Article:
Feb. 10--False alarm? It may cost you, if two city aldermen have their way.
Alderman David Cordle, R-Ward 5, and Alderman Sam Shropshire, D-Ward 7, introduced legislation at a City Council meeting last night that would impose fees on repeat offenders in false-alarm calls.
City police last year responded to 3,598 false alarms at homes or businesses in the city, at a cost of $55,000. That averages about 10 calls a day at a cost of just more than $15 per call.
It's money that could be spent on more than one more police officer's salary, said Shropshire, who also is a candidate for mayor in this year's election.
But it's not just money that's pushing the idea to the forefront; it's also time.
"When our policemen are chasing false alarms, they're not out on the street or walking their beat," he said.
"It's a matter of public safety," agreed Cordle, another expected mayoral candidate who also serves as chairman of the council's Public Safety Committee.
"You don't want to waste the police resources that you do have going on frequent alarm calls when they're false alarms," he said.
County Executive John R. Leopold said the county is working on similar legislation with Councilman Josh Cohen, D-Annapolis.
"Clearly there's a need to take action in the interest of public safety and the taxpayer," Leopold said.
Under the proposed city ordinance, two false alarms may be incurred during a revolving 365-day period. Upon the third, fourth and fifth false alarm, the resident or business owner will be assessed a $100 fine. The fine increases to $200 after the fifth false alarm.
Aggrieved residents and business owners will be able to appeal to a board established by the Annapolis Police Department, which will administratively review a petitioner's claim for relief.
City Police Chief Michael A. Pristoop said he supports the legislation.
"More than 99 percent of alarms are not responding to a real crime," he said.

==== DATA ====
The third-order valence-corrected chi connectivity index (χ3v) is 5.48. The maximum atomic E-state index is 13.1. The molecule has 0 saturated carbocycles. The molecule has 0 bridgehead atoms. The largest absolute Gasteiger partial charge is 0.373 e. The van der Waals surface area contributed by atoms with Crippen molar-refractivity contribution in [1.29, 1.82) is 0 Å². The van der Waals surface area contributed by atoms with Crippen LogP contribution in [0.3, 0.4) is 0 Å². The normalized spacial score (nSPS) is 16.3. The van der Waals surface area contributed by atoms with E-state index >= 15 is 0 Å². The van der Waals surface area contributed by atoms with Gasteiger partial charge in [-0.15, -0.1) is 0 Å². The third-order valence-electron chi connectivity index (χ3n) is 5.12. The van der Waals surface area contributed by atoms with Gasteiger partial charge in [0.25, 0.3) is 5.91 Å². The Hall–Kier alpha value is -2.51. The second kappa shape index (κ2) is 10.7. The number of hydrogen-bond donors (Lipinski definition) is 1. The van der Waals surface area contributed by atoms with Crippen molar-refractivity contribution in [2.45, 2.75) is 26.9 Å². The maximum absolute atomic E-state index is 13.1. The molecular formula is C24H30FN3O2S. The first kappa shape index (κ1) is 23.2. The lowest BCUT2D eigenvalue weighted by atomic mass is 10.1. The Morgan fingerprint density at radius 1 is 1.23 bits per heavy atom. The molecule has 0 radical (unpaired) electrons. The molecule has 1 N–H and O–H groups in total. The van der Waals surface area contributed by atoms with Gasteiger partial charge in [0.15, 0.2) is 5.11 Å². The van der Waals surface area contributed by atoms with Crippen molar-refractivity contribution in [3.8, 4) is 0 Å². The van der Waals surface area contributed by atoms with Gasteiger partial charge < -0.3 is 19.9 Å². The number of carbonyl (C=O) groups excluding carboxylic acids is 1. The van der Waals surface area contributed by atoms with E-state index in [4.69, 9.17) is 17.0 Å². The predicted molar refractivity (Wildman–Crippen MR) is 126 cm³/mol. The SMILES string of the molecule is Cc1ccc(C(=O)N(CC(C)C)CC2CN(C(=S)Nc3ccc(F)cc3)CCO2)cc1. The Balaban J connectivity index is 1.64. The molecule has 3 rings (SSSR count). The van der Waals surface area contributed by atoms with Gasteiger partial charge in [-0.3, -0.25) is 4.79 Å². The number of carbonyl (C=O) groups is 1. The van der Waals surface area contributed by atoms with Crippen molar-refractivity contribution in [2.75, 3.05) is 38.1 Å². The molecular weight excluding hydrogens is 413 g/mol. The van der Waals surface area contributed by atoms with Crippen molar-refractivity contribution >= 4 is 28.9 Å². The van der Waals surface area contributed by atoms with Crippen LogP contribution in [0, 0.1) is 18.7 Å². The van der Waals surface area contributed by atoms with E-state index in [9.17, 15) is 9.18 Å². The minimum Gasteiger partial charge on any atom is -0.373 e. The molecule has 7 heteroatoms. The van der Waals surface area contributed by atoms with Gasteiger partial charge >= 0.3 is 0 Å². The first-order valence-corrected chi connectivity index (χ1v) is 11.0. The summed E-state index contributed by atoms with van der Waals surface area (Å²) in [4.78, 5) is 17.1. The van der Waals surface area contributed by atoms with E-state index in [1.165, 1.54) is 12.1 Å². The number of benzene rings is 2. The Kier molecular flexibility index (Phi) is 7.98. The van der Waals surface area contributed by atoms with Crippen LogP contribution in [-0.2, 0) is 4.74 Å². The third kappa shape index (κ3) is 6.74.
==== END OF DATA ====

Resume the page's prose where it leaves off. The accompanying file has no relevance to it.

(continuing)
And many of the calls are from the same places. He said 331 addresses accounted for more than 2,300 alarm calls during the first 11 months of 2008 -- an average of seven alarms per address.
That accounts for hundreds of hours officers spent responding to false alarms -- time that could have been spent patrolling or doing other work, he said.
"To me, it's a good piece of legislation," Pristoop said.
False alarms generally are due to malfunctioning or improperly installed or maintained equipment.
Business owners and residents need to make sure their alarms are working properly and that they're well-maintained, Shropshire said.
Cordle said he hopes the fines will encourage businesses to maintain their alarm systems.
"That'll be the incentive to take care of it, I would think," he said.
The city does not have a fine for false alarms for police calls, but it does have fines for fire department calls.
The city Fire Department follows the Fire Laws of Maryland, which allow for fines after three false alarms within a 30-day period or after eight false alarms within 12 months.
That fine is rarely imposed, officials said. This proposed legislation would lump police, fire and emergency medical responses together under the same rules.
A hearing will likely be scheduled for March or April on the proposed legislation, city officials said.
The county has fines for repeat false fire and smoke alarm calls, said Chief Matthew Tobia, county Fire Department spokesman.
After three false-alarm calls within one month or eight within one year, commercial buildings are subject to a $100 for the first violation, $500 for the second and $1,000 for the third.